April 13, 2020

The effort you’re making to clean and sanitize your home to reduce the risk of spreading the coronavirus should extend to your cars, say experts.

The novel coronavirus that causes COVID-19 may remain viable for hours to days on surfaces such as a steering wheel, door handles and seat belts, according to public health experts at the Centers for Disease Control and Prevention (CDC).

A study by found that an unclean steering wheel can be four times dirtier than a public toilet seat. Bacteria and fungi hide in concealed areas and thrive in sun-filled, enclosed vehicles.

Stop eating in your car, remove noticeable debris, vacuum the seats and mats, and disinfect everything you touch, experts say. Don’t overlook wiping down cupholders, keys and fobs as well as window, radio and climate control buttons.

It isn’t possible to remove bacteria from everything you touch, but soap and water, household cleaners and U.S. Environmental Protection Agency (EPA)-approved household disinfectants are effective on hard surfaces.

However, unlike in your home, don’t use any kind of bleach, hydrogen peroxide or ammonia-based cleaning products on your vehicle’s interior since they can damage the vinyl and plastics, says Bob Bauer, owner of Mr. Transmission–Milex Complete Auto Care of Wilsonville.

Ammonia can also discolor the dashboard and make it sticky when exposed to heat and sunlight.

“If you can’t find a sanitizing product, you can make one using rubbing alcohol as a base,” says Bauer. Isopropyl alcohol is the most common and widely used disinfectant.

Other household cleaners should work on most surfaces or use a product designed for carpetleather or vinyl found at automotive supply shops or general retailers.

Wear disposable or washable gloves, and open windows to improve ventilation when using cleaning and disinfecting products.

Follow manufacturer’s care instructions, test the cleaner in a small area first, use products with the EPA’s Safer Choice logo or just play it safe and use a little dish soap and water.

Here are more ways to improve the hygiene inside your car offered by Mr. Transmission–Milex Complete Auto Care, Consumer Reports’ “How to Clean Practically Anything” publication, manufacturers and other reliable resources:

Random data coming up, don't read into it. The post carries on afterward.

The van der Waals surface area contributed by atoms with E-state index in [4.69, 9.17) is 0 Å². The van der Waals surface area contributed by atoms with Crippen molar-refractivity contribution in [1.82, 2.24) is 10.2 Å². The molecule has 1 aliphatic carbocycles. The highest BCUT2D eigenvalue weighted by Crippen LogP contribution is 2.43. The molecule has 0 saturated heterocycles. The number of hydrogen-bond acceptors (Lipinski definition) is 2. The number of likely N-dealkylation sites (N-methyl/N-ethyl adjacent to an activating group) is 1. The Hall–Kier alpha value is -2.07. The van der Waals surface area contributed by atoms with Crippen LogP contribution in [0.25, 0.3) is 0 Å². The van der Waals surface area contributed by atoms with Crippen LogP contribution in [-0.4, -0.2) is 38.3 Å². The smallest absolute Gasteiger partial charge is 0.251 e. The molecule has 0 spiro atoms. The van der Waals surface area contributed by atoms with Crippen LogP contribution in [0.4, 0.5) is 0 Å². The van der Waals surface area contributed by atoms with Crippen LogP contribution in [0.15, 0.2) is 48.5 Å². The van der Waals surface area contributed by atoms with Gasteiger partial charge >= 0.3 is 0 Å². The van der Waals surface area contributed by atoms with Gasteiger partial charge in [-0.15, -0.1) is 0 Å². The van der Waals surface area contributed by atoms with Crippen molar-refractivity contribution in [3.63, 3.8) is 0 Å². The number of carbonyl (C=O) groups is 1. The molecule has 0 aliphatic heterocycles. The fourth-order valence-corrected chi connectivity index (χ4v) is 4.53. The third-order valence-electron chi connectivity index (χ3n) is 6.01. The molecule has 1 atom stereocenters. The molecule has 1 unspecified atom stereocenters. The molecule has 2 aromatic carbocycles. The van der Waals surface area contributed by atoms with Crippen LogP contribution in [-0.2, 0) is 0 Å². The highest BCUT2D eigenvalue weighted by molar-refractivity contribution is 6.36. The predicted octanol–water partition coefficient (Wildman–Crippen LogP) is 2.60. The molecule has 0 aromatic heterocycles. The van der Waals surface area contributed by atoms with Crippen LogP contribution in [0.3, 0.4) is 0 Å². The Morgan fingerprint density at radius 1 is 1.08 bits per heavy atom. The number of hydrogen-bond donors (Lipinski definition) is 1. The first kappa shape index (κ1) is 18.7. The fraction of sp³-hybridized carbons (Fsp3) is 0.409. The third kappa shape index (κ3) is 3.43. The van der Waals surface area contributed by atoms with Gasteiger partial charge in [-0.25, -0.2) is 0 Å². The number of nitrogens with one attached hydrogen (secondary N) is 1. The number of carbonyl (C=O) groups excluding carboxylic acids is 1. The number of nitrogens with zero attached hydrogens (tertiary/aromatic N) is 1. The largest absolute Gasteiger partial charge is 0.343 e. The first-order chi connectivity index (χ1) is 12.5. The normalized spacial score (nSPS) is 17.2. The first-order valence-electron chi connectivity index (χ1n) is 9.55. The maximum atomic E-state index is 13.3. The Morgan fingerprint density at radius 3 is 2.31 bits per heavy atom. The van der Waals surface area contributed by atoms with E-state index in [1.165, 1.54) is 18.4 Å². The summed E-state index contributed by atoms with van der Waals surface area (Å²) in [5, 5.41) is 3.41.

Use soap and water or disinfecting hand wipes to frequently clean everything you touch.

Carry a small bottle of alcohol-based hand sanitizer and use it on your hands every time you enter the car. This is especially important after touching a pump handle and buttons at a gas station.

Don’t keep a large pump bottle of hand sanitizer in the car. Warmer temperatures may cause the alcohol in the sanitizer to expand the plastic container, which can then crack and leak.

Deep cleaning solutions

Tools: Cotton swabs and makeup brushes are sized for cleaning vents and corners, and around knobs and controls. Use a soft-bristled toothbrush to scrub out dirt in tight spots, and barbecue or wood skewers can pick debris wedged between seats and sill lips.

Cupholder: Put a clean sock over the bottom of a travel cup, spray the sock with window cleaner and twist it inside the cupholder. Then clean out the corners with a wooden barbecue skewer and wipe up the debris with a microfiber cloth. To make it easier next time, install cupholder liners that can be removed and washed.

Windows and mirror: Dilute an ammonia-free window cleaner and wipe with streak-free microfiber cloths. The split-type microfiber towels have fibers that create crevices to trap water and debris.

Sealed wood: Mix water and a little mild liquid dish detergent and spray the surface, then wipe with a damp cloth and dry with another clean, lint-free cloth.

Mats and fabric seats: Vacuum then spray carpets and cloth seats lightly with a foaming cleaner, and vacuum again as it dries. Or rent a carpet extractor from a home center or grocery store, or buy a small upholstery extractor.

Leather upholstery: Vacuum crevices and dust with a soft, white cloth dampened with water and a little dish soap. Test before using saddle soap or another leather cleaner, which may remove some color.

Grease: Use dish soap to dab up spots.

Mold: Pull out the carpet and pad, vacuum both sides and spray with a bleach solution or other fungicide to kill mold spores, then let it bake in the sun. Rinse off with water before drying.

Odors: Toss out leftovers and trash. Vacuum any tracked-in dirt and blot up a spill before it seeps into the fabric or mats. Room fresheners mask a smell, but industrial-strength odor eliminators at home or auto-supply stores can chemically neutralize the odor and remove it. Or leave an open container of baking soda in the car and sprinkle some of it on dry carpet and under the floor mats, then vacuum.

Article originally posted on Oregon Live:

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